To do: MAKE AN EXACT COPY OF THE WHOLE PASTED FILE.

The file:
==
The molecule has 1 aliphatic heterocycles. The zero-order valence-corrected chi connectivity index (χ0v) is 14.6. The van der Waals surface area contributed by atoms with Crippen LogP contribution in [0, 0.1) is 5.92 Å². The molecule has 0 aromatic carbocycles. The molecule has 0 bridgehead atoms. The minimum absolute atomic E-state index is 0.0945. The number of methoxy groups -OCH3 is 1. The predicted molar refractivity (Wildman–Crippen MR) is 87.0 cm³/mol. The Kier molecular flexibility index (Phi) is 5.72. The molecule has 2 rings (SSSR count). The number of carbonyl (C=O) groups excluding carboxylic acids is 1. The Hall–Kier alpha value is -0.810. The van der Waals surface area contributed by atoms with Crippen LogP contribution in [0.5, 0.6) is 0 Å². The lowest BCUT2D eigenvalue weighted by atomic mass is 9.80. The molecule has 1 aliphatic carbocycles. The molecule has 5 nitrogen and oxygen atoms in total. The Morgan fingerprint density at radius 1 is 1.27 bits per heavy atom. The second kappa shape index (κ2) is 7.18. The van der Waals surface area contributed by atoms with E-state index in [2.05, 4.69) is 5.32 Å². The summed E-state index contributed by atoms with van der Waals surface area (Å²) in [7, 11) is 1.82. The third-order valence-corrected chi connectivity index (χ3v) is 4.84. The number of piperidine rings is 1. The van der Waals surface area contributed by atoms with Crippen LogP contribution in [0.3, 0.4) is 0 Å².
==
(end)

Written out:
The molecule has 1 aliphatic heterocycles. The zero-order valence-corrected chi connectivity index (χ0v) is 14.6. The van der Waals surface area contributed by atoms with Crippen LogP contribution in [0, 0.1) is 5.92 Å². The molecule has 0 aromatic carbocycles. The molecule has 0 bridgehead atoms. The minimum absolute atomic E-state index is 0.0945. The number of methoxy groups -OCH3 is 1. The predicted molar refractivity (Wildman–Crippen MR) is 87.0 cm³/mol. The Kier molecular flexibility index (Phi) is 5.72. The molecule has 2 rings (SSSR count). The number of carbonyl (C=O) groups excluding carboxylic acids is 1. The Hall–Kier alpha value is -0.810. The van der Waals surface area contributed by atoms with Crippen LogP contribution in [0.5, 0.6) is 0 Å². The lowest BCUT2D eigenvalue weighted by atomic mass is 9.80. The molecule has 1 aliphatic carbocycles. The molecule has 5 nitrogen and oxygen atoms in total. The Morgan fingerprint density at radius 1 is 1.27 bits per heavy atom. The second kappa shape index (κ2) is 7.18. The van der Waals surface area contributed by atoms with E-state index in [2.05, 4.69) is 5.32 Å². The summed E-state index contributed by atoms with van der Waals surface area (Å²) in [7, 11) is 1.82. The third-order valence-corrected chi connectivity index (χ3v) is 4.84. The number of piperidine rings is 1. The van der Waals surface area contributed by atoms with Crippen LogP contribution in [0.3, 0.4) is 0 Å².